NSA, the secret AT&T spy room, 2 Israeli companies, and loss of American privacy
by Jon Rappoport
June 9, 2013
“Boom. Explosive revelations. The NSA is using telecom giants to spy on anybody and everybody, in a program called PRISM.
But the information is not new.
Three books have been written about the super-secret NSA, and James Bamford has written them all.
In 2008, Amy Goodman of Democracy Now interviewed Bamford as his latest book, The Shadow Factory, was being released.
Bamford explained that, in the 1990s, everything changed for NSA. Previously, they’d been able to intercept electronic communications by using big dishes to capture what was coming down to Earth from telecom satellites.
But with the shift to fiber-optic cables, NSA was shut out. So they devised new methods.
For example, they set up a secret spy room at an AT&T office in San Francisco. NSA installed new equipment that enabled them to tap into the fiber-optic cables and suck up all traffic.
How Bamford describes this, in 2008, tells you exactly where the PRISM program came from:
“NSA began making these agreements with AT&T and other companies, and that in order to get access to the actual cables, they had to build these secret rooms in these buildings.
“So what would happen would be the communications on the cables would come into the building, and then the cable would go to this thing called a splitter box, which was a box that had something that was similar to a prism, a glass prism.
“And the prism was shaped like a prism, and the light signals would come in, and they’d be split by the prism. And one copy of the light signal would go off to where it was supposed to be going in the telecom system, and the other half, this new cloned copy of the cables, would actually go one floor below to NSA’s secret room.
“… And in the secret room was equipment by a private company called Narus, the very small company hardly anybody has ever heard of that created the hardware and the software to analyze these cables and then pick out the targets NSA is looking for and then forward the targeted communications onto NSA headquarters.”
In James Bamford’s 2008 interview, he mentions two Israeli companies, Narus and Verint, that almost nobody knew about. They played a key role in developing and selling the technology that allowed NSA to deploy its PRISM spying program:
Bamford: “Yeah. There’s two major — or not major, they’re small companies, but they service the two major telecom companies. This company, Narus, which was founded in Israel and has large Israel connections, does the — basically the tapping of the communications on AT&T. And Verizon chose another company, ironically also founded in Israel and largely controlled by and developed by people in Israel called Verint.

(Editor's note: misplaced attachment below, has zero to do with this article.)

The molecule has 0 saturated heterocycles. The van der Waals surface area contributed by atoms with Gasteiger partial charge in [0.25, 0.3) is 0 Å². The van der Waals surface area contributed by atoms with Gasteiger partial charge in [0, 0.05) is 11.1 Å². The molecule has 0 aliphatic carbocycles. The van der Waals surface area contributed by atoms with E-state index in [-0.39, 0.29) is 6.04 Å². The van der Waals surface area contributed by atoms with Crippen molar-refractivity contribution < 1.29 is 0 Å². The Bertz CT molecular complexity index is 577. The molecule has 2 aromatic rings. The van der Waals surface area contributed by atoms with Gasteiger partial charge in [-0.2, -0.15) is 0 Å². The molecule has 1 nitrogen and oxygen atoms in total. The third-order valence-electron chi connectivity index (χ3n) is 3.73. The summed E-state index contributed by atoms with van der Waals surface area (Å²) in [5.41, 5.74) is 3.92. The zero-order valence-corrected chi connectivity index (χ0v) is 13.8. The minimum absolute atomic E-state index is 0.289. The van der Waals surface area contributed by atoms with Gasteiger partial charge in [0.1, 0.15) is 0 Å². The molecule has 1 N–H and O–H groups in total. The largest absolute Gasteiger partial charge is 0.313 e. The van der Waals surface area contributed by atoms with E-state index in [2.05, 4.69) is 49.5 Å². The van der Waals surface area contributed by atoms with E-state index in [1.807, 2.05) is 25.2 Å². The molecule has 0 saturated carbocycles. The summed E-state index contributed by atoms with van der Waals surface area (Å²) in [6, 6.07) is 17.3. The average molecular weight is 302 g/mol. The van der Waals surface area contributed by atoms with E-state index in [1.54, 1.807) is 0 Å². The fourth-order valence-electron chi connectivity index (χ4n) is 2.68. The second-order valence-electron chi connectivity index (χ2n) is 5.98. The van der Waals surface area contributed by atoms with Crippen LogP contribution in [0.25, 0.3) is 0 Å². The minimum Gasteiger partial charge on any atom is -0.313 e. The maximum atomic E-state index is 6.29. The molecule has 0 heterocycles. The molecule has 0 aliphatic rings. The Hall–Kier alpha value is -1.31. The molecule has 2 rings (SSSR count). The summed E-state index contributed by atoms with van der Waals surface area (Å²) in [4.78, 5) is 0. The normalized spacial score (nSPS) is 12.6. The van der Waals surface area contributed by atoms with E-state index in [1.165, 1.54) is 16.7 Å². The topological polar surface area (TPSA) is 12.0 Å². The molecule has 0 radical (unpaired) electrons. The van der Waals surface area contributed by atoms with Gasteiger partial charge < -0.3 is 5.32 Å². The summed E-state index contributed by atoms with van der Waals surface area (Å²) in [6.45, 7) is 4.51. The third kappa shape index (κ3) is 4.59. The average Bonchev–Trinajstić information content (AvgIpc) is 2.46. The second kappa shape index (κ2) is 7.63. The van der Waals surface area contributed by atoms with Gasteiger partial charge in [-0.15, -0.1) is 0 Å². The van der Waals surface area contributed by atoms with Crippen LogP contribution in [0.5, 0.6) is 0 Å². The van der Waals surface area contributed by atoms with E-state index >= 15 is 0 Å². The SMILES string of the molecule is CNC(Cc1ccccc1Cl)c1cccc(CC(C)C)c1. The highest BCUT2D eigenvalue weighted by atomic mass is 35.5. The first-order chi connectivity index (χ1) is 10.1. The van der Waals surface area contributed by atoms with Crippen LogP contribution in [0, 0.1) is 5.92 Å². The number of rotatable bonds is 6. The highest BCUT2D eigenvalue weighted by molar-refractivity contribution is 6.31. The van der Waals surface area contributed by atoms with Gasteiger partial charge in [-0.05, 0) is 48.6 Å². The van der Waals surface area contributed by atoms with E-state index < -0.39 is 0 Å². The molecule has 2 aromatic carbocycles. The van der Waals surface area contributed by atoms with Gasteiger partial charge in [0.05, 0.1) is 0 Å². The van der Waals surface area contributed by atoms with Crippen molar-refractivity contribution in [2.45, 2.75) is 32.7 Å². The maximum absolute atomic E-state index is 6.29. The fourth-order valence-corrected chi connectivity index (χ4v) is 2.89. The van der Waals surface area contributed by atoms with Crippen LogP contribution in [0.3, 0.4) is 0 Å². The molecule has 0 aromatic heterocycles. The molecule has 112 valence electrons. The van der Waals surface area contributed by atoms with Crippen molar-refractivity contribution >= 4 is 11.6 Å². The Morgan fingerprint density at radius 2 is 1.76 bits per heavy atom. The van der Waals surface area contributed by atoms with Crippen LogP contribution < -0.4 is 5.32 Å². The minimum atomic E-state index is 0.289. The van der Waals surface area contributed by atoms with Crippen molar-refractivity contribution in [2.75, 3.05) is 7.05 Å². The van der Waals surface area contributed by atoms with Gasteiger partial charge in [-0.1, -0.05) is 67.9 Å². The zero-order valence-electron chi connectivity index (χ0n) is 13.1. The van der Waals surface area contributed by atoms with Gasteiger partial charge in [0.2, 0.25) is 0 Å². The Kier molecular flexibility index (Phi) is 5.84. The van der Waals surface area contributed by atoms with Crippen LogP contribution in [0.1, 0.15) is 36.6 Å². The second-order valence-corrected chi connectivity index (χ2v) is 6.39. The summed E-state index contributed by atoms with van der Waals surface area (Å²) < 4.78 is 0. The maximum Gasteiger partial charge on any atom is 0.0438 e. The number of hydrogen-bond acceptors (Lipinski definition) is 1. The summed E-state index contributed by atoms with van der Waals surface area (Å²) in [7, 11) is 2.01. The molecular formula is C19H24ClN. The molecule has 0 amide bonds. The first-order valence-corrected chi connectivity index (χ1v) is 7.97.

“So these two companies specialize in what’s known as mass surveillance. Their literature — I read this literature from Verint, for example — is supposed to only go to intelligence agencies and so forth, and it says, ‘We specialize in mass surveillance,’ and that’s what they do.
“They put [this] mass surveillance equipment in these facilities. So you have AT&T, for example, that, you know, considers it’s their job to get messages from one person to another, not tapping into messages, and you get the NSA that says, we want, you know, copies of all this. So that’s where these [two Israeli] companies come in. These companies act as the intermediary basically between the telecom companies and the NSA.”
AMY GOODMAN: “Now, Jim Bamford, take this a step further, because you say the founder and former CEO of one of these companies [Verint] is now a fugitive from the United States somewhere in Africa?”
JAMES BAMFORD: “…the company that Verizon uses, Verint, the founder of the company, the former head of the company, is now a fugitive in — hiding out in Africa in the country of Namibia, because he’s wanted on a number of felony warrants for fraud and other charges. And then, two other top executives of the company, the general counsel and another top official of the parent company, have also pled guilty to these charges.
“So, you know, you’ve got companies — these [two] companies have foreign connections with potential ties to foreign intelligence agencies, and you have problems of credibility, problems of honesty and all that. And these companies — through these two companies pass probably 80 percent or more of all US communications at one point or another.
“And it’s even — gets even worse in the fact that these companies also supply their equipment all around the world to other countries, to countries that don’t have a lot of respect for individual rights —- Vietnam, China, Libya, other countries like that. And so, these countries use this equipment to filter out dissident communications and people trying to protest the government. It gives them the ability to eavesdrop on communications and monitor dissident email communications. And as a result of that, people are put in jail, and so forth…”
AMY GOODMAN: “And despite all of this…these telecom companies still have access to the most private communications of people all over America and actually, it ends up, around the world. And at the beginning of the summer , the Democrats and Republicans joined together in granting retroactive immunity to these companies for spying on American citizens.””